Cricketing spin on fiction works
If you read one book this week
Chinaman, by Shehan Karunatilaka (Vintage) R195
It's not a sport you'd associate with great fiction, but Sri Lankan Karunatilaka's delightful debut should change all that. It's heartwarming and morbidly funny, as much about friendship, marriage and civil war as it is about cricket. Ageing sportswriter WG "Wije" Karunasena has been told to give up drinking or die. However, ignoring all - doctors, family, friends - he embarks on a last, quixotic quest to find a near-mythic spin bowler whose career was cruelly cut short by "politics, racism, power cuts, and plain bad luck". Just the sort of thing to while away time before the Kiwis get here.
The madness of Mangaung has sparked a certain amount of attention in books on politics and current affairs, particularly on the ANC and President Jacob Zuma. All very ho-hum and predictable, perhaps.
But one book that anyone who has a material stake in the ruling party should perhaps read is American scholar Stephen T Asma's Against Fairness (University of Chicago) which strives to show that, in the pursuit of egalitarian principles ("demo-cracy", "open markets", et al), we have suppressed our natural tendencies to favour certain people over others, and we would all be better off if we let our unfair tendencies govern our decision-making.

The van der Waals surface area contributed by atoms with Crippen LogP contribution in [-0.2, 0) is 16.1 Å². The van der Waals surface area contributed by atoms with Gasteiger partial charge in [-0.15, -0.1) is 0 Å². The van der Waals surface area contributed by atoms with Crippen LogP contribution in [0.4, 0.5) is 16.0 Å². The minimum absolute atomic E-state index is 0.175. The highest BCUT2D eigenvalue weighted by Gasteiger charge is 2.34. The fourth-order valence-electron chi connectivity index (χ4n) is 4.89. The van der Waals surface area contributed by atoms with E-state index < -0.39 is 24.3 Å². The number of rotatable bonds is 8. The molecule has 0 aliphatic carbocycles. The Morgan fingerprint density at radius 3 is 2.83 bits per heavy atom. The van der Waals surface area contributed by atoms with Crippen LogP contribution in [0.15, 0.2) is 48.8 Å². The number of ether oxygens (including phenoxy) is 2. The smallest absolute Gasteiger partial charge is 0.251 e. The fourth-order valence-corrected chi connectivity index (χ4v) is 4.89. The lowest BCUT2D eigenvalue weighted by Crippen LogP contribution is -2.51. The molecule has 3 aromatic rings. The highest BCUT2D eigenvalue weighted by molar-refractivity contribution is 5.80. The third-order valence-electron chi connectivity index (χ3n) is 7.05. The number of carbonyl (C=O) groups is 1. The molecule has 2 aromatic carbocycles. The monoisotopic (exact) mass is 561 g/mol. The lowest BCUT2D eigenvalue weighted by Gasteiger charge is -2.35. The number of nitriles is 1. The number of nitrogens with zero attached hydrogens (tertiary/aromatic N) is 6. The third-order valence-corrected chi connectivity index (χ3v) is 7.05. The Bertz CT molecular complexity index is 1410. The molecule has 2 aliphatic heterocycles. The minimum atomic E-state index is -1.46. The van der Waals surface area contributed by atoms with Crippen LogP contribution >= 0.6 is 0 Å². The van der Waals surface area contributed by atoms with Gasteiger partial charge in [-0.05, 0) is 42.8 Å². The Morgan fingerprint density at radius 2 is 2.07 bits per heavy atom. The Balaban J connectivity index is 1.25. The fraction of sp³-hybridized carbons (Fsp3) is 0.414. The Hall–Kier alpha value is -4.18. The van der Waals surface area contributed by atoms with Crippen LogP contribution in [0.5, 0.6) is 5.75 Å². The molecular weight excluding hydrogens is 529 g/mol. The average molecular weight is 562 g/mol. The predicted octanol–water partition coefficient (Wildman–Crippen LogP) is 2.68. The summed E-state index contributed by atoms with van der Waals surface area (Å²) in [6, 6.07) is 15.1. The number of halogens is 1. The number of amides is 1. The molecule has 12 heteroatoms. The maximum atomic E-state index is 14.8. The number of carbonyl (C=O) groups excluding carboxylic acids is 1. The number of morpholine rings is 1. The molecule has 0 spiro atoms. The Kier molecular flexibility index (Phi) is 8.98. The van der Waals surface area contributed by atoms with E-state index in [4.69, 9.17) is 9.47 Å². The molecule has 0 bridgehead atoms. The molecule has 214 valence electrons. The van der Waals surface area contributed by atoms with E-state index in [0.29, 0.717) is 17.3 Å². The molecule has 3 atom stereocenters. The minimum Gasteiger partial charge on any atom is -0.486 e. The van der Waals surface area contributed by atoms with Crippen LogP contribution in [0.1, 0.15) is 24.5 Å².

It's all illogical bollocks, of course. Asma's book, critics point out, fails to mention the unhappy demises of regimes and societies that are undemocratic and nepotistic. Neither does it spell out how favouritism can do anything other than entrench existing privilege.
Over the past 20 years or so, television drama has not only crept out from under the shadow of the cinema but in many instances has considerably outclassed its celluloid rival. Shows like The Sopranos, Oz, Deadwood, The Wire, Mad Men and Breaking Bad ushered in a golden age of the goggle box - and also the rise of a nerdish blogger, one Alan Sepinwall, who went on to become this new wave's uber-critic, its Pauline Kael, if you will.
His self-published The Revolution Was Televised: The Cops, Crooks, Slingers and Slayers Who Changed TV Drama Forever (available as a Kindle book), which chronicles this transformation in pop culture with great insight and depth, has become a surprise digital success, with such august publications as New Yorker praising it for "making a lucid case for the auteurist mentality among modern showrunners". If anything, it's a great guide on how entertainment works.
THE BOTTOM LINE
"I don't cook breakfast with my bass strapped on, and I've been known to take it to bed with me only once or twice in really desperate times." - The Pleasure Groove: Love, Death and Duran Duran, by John Taylor with Tom Sykes (Dutton).